Published on September 12, 2017

"World Sepsis Day" on September 13 is Designed to Increase Awareness of Sepsis, a Treatable But Often Deadly Condition

Reading Health System will join healthcare organizations around the world in recognizing "World Sepsis Day" on Wednesday, September 13.

Sepsis is caused by a body's overwhelming immune response to infection. When a person is septic, the body releases immune chemicals into the blood to combat the infection. These chemicals trigger widespread inflammation, which can impair blood flow and lead to tissue damage, organ failure or death.

As many as 1.6 million people are diagnosed with sepsis each year in the United States, a statistic that surpasses the number of people who experience heart attack or die from any one type of cancer in a given year. Sepsis causes up to 9 million deaths worldwide every year.

Education about sepsis is important, because the condition is often curable if caught early and treated appropriately. Sepsis symptoms may include shivering, fever, extreme pain or general discomfort, pale or discolored skin, sleepiness, confusion and shortness of breath. Because some of the symptoms mirror those of a cold or flu, sepsis may advance before someone realizes their condition is more than a cold or the flu.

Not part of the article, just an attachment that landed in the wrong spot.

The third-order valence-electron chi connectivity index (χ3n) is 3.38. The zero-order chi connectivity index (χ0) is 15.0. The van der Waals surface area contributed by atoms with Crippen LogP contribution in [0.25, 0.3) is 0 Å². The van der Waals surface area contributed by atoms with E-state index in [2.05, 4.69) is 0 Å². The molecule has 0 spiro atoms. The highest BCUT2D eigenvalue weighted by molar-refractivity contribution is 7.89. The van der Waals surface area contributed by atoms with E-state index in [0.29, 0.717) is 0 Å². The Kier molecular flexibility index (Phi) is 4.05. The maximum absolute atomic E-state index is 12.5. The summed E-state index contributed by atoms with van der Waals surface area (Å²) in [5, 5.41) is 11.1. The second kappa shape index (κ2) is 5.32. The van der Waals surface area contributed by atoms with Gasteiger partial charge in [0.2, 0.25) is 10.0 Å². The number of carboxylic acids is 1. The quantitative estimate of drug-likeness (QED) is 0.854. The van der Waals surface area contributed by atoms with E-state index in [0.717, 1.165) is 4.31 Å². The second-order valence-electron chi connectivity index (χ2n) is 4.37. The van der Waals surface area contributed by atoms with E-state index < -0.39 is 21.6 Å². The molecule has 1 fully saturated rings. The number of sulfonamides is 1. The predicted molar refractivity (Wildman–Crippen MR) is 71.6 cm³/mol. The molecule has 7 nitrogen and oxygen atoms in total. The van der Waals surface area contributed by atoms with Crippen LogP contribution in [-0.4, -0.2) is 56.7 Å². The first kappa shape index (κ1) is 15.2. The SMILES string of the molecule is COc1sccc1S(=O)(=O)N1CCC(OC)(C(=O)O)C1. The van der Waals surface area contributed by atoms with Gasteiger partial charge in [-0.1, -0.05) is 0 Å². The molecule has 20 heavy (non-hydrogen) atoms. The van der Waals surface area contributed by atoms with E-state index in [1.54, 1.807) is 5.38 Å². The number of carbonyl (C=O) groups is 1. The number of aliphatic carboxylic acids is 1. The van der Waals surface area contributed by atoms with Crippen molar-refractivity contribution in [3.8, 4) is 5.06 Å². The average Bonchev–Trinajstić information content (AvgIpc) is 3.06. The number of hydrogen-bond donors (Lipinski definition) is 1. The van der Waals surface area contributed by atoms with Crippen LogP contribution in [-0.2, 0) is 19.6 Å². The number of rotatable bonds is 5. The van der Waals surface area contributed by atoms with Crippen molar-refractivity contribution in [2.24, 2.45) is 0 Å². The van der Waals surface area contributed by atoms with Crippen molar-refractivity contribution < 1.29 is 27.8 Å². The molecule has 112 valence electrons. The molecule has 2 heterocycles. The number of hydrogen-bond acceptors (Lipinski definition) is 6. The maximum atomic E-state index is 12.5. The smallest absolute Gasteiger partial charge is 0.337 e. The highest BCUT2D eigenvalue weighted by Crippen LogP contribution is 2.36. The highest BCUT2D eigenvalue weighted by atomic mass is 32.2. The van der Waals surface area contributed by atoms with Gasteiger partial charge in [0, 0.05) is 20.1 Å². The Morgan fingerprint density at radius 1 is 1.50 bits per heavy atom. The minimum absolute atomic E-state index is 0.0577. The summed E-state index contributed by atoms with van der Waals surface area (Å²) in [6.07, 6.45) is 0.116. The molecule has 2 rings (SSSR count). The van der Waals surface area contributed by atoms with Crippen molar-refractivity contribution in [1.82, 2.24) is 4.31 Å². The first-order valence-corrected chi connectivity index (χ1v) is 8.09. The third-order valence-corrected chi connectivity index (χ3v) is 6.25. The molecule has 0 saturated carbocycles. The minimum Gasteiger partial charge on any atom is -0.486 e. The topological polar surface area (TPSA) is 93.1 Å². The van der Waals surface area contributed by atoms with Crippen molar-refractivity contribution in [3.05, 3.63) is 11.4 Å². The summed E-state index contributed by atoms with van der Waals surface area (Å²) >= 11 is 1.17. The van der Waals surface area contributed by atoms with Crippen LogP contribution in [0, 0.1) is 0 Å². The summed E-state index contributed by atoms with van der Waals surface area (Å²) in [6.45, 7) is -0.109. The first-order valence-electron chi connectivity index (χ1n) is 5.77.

Although groups most at-risk for sepsis include newborn babies, children, elderly, and people with chronic diseases and weakened immune systems, anyone can develop sepsis. Prevention of sepsis includes following a general hygiene plan, washing your hands and taking care of any open wounds.

If you think you may be septic, alert a medical professional immediately or call 911 and say, "I am concerned about sepsis." If a patient in an emergency room or hospital is suspected of being septic, the hospital will give antibiotics and IV fluids and will conduct tests to determine the condition and best course of treatment.

On an international level, the Global Sepsis Alliance and World Health Organization (WHO) are co-hosting the "World Sepsis Congress Spotlight: Maternal and Neonatal Sepsis" on Tuesday, September 12. Earlier this year, WHO adopted a resolution to improve, prevent, diagnose and manage sepsis through a series of actions for countries throughout the world.